Cubs’ David Bote wins starting second base job, beating Nico Hoerner

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Tim Stebbins
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Bote wins starting second base job, beating Hoerner originally appeared on NBC Sports Chicago

Cubs manager David Ross made it clear: The winner of the club’s second base competition had less to do with Nico Hoerner and more to do with David Bote.

And starting Opening Day, Bote will be the Cubs’ everyday second baseman. 

“It’s an opportunity that David has earned, he deserves,” Ross said Saturday. 

Bote, Hoerner, Eric Sogard and Ildemaro Vargas have been competing for the starting second base job this spring. Each of the four has put up impressive numbers at the plate, but it was Bote who earned the job, Ross said.

The Cubs optioned Hoerner to Triple-A on Saturday. Sogard, a non-roster invitee this spring, has made the Opening Day roster, according to Ross. It's the first time in recent memory the Cubs will open a season without a platoon at a position.

RELATED: Cubs’ roster all but set with cuts of Miller, Hoerner, Strop

Bote, 27, has impressed this spring, going 12-for-38 (.316) with three home runs. He’s always hit well off the bench since debuting in 2018 — memorably hitting a pinch-hit, walk-off grand slam that season — but has never gotten the chance to play every day.

“This is a chance for David to play every day and get real at-bats and we’ll see what we got in David Bote,” Ross said. “If anything goes wrong or anybody gets hurt, then Nico’s next man in line.”

Ross expressed confidence in Hoerner, who’s hitting .361 this spring, calling him a “future Gold Glover and All-Star.” But with Bote earning the starting job, the Cubs didn’t want to impact the 23-year-old’s development by giving him sporadic playing time off the bench.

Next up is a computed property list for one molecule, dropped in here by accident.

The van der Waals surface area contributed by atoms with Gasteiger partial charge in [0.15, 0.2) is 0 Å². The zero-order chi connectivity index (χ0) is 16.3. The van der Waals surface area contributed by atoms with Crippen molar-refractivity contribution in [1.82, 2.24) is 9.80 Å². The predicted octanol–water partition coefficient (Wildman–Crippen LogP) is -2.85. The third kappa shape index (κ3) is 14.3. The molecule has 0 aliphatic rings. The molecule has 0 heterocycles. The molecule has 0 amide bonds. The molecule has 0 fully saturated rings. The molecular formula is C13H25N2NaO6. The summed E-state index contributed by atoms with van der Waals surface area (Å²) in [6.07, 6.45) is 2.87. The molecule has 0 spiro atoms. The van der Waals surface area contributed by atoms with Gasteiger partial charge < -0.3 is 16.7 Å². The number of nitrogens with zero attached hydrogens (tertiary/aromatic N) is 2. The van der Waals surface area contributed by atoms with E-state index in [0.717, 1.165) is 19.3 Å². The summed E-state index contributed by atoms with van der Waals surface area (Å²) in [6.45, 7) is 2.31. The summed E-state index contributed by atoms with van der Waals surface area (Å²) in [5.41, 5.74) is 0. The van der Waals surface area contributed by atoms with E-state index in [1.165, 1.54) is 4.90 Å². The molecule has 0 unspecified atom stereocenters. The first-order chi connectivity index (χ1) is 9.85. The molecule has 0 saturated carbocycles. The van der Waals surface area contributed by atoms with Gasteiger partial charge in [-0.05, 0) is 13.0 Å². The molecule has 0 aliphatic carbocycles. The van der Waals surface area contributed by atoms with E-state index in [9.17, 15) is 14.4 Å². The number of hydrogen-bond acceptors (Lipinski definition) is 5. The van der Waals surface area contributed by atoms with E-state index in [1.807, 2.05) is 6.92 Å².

The Triple-A season is delayed until May and the 2020 alternate-site format will return, though this time with games against other teams scheduled.

That doesn’t mean it wasn’t tough to break the news to the young infielder. Ross said he didn’t feel like himself Friday, the conversation with Hoerner weighing on his shoulders.

Ross spoke highly of the way Hoerner handled the demotion and knows he’ll use it as motivation to prove people wrong. But he also understands the natural disappointment Hoerner felt in not making the club.

“It hurts when you want to be on the team, and it sucks not to make the team when you put in all the work and feel like you’re in a really good place,” Ross said. “It’s a f—-king terrible feeling. I know it is. But he handled it like the professional he is.”

The Cubs talked at length about the second base job, Ross said, and Hoerner's performance this spring caused some back and forth in those conversations. Ultimately, Bote's performance stood out.

RELATED: Wittenmyer: Behold the one time Cubs didn’t manipulate system

"It's David's turn. It's David's turn," Ross said. "I think David's been hearing that message for a long time, that it’s somebody else's turn. It's not your turn. Now David gets an opportunity.

"I'm excited for David Bote. As bad as my heart hurts for Nico Hoerner, I'm also equally excited for David Bote."

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